|Colorado news roundup
The weekday Colorado news roundup is a collection of links to news reports and other resources of interest to the Colorado Center on Law and Policy
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More premium money in state
spent on care, report says
Health careColorado Springs Business Journal: More premium money spent on care, report says
More than 80 percent of health insurance premiums collected by Colorado carriers went directly to the cost of providing health care, up from just under 77 percent in 2009.
Denver Post commentary: The wrong prescription
Coloradans need and deserve affordable health care. Unfortunately, President Obama's Affordable Care Act does just the opposite. Editor's note: The commentary follows a piece published a week earlier, Why Obamacare is good for America
Family economic securityPueblo Chieftain: Study: Many of area's children struggle
More than half of Colorado counties identified as high-risk for childhood indicators of struggle are in Southern Colorado, including Pueblo County, according to a report released Thursday.
Fiscal policyKCFR-radio: Hickenlooper Prepares for Budget Season
Budget negotiations are starting to heat up at the state Capital, and Governor John Hickenlooper is right in the mix. In our monthly conversation, Hickenlooper talks with host Ryan Warner about spending priorities, overhauling the child welfare system, and whether rural lawmakers deserve a raise.
Associated Press via The Durango Herald: Seniors seek tax relief as state considers budget
It's been more than a decade since Colorado voters approved the property-tax break to help seniors with fixed incomes. But lawmakers refused to pay for the exemption most years in order to balance the state budget. During the next few weeks, a showdown over the senior tax will play out in the state Legislature. After a three-year absence, the exemption may be reinstated at a cost of about $100 million to the budget that lawmakers will vote on this spring.
The national sceneAssociated Press via Aurora Sentinel: Plans to drug test welfare recipients get momentum
Conservatives who say welfare recipients should have to pass a drug test to receive government assistance have momentum on their side. The issue has come up in the Republican presidential campaign, with front-runner Mitt Romney saying it's an "excellent idea."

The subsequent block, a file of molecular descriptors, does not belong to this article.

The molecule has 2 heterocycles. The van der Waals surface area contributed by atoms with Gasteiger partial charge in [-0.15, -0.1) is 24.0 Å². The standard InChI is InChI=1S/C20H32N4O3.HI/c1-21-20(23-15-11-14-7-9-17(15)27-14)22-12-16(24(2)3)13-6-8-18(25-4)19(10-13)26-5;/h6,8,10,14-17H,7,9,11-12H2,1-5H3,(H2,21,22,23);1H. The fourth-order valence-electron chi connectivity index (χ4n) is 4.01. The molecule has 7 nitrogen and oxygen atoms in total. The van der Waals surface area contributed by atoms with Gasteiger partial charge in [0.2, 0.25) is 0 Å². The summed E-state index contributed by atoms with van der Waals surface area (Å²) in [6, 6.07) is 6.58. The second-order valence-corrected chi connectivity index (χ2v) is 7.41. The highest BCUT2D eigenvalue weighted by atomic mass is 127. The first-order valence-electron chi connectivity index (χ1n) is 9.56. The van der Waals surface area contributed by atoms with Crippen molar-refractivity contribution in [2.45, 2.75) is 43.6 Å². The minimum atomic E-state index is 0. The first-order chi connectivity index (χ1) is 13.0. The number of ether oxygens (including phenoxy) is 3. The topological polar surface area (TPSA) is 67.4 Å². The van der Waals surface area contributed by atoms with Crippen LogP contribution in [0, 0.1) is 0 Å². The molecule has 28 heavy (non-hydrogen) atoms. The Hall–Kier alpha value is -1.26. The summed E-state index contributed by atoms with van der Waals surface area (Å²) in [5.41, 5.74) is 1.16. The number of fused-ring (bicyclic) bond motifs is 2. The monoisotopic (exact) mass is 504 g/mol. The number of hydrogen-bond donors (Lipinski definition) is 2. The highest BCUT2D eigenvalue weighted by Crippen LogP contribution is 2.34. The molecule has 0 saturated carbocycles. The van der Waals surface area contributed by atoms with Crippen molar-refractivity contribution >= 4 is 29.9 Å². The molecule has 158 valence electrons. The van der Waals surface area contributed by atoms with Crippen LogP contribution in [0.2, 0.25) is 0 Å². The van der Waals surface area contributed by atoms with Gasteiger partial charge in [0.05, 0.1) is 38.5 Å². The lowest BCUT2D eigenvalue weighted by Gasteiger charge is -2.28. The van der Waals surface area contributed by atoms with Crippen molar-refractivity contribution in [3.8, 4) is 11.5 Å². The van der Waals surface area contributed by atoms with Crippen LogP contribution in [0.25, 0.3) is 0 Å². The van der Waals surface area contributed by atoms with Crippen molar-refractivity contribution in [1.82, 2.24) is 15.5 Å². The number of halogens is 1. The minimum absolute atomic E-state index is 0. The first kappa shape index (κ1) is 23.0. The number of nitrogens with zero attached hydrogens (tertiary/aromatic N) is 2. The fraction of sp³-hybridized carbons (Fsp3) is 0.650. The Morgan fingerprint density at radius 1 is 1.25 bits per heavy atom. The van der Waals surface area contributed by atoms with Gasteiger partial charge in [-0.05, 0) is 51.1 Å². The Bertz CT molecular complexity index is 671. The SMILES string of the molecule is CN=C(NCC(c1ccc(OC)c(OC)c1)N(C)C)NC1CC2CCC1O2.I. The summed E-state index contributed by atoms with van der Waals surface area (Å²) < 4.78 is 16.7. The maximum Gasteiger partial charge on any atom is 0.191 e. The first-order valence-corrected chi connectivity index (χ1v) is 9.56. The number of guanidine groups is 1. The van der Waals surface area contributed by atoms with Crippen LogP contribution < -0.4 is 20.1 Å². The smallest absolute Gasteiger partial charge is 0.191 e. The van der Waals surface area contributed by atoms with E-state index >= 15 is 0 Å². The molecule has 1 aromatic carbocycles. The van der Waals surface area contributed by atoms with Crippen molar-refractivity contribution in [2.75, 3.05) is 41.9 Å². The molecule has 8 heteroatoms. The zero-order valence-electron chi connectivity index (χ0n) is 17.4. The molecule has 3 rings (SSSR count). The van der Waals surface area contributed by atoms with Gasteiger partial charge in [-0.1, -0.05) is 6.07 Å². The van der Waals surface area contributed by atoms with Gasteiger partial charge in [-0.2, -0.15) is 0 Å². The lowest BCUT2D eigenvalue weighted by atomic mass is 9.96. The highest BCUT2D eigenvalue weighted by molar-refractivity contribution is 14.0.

Wisconsin Public Radio via Kaiser Health News: By The Numbers: Wisconsin's High Risk Pool
This week the federal government touted the number of people who have enrolled in the high risk insurance pools created in every state. After a slow start, some 50,000 people with serious illnesses nationwide have signed up for the insurance plans created by the federal health law.
Think tanksThe Urban Institute: State and Federal Policy Choices: How Human Services Programs and Their Clients Can Benefit from National Health Reform
Human services programs-the Supplemental Nutrition Assistance Program, Temporary Assistance to Needy Families, etc.-and their clients can benefit from national health reform. Applicants for health coverage can be linked to human services programs, cutting such programs' administrative costs and improving access.
The Urban Institute: A Decade of Coverage Losses: Implications for the Affordable Care Act
Over the past decade, rates of employer-sponsored insurance (ESI) have steadily deteriorated across ... population groups, with more substantial declines occurring among the lower-income categories; all three population groups saw increases in Medicaid/CHIP coverage, with children experiencing the largest increase; and the percent of parents and childless adults without health insurance steadily increased whereas the percent of children without health insurance has slightly decreased.
Center on Budget and Policy Priorities: Administration's Corporate Tax Reform Framework a Promising Start but Falls Short on Raising Revenue
Revenue Neutrality Is Not Sufficient to Help Address Nation's Deficit Problems.